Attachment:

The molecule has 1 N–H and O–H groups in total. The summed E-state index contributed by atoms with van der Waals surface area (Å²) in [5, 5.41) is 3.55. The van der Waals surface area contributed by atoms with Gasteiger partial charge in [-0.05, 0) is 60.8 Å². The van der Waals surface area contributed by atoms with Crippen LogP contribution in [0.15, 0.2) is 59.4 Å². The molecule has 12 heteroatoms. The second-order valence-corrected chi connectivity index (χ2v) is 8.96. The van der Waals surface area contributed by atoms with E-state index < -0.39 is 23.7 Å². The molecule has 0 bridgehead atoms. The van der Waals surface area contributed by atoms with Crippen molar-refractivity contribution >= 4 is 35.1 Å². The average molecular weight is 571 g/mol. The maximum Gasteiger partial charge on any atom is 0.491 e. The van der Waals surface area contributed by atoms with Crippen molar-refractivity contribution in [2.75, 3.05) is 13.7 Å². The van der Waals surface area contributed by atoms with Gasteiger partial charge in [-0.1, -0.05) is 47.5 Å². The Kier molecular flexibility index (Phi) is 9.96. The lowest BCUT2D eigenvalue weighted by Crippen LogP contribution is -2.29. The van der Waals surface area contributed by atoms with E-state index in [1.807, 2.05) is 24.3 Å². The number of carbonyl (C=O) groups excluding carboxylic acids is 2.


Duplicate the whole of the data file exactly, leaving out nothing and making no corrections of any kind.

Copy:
The molecule has 1 N–H and O–H groups in total. The summed E-state index contributed by atoms with van der Waals surface area (Å²) in [5, 5.41) is 3.55. The van der Waals surface area contributed by atoms with Gasteiger partial charge in [-0.05, 0) is 60.8 Å². The van der Waals surface area contributed by atoms with Crippen LogP contribution in [0.15, 0.2) is 59.4 Å². The molecule has 12 heteroatoms. The second-order valence-corrected chi connectivity index (χ2v) is 8.96. The van der Waals surface area contributed by atoms with E-state index < -0.39 is 23.7 Å². The molecule has 0 bridgehead atoms. The van der Waals surface area contributed by atoms with Crippen molar-refractivity contribution >= 4 is 35.1 Å². The average molecular weight is 571 g/mol. The maximum Gasteiger partial charge on any atom is 0.491 e. The van der Waals surface area contributed by atoms with Crippen molar-refractivity contribution in [2.75, 3.05) is 13.7 Å². The van der Waals surface area contributed by atoms with Gasteiger partial charge in [-0.1, -0.05) is 47.5 Å². The Kier molecular flexibility index (Phi) is 9.96. The lowest BCUT2D eigenvalue weighted by Crippen LogP contribution is -2.29. The van der Waals surface area contributed by atoms with E-state index in [1.807, 2.05) is 24.3 Å². The number of carbonyl (C=O) groups excluding carboxylic acids is 2.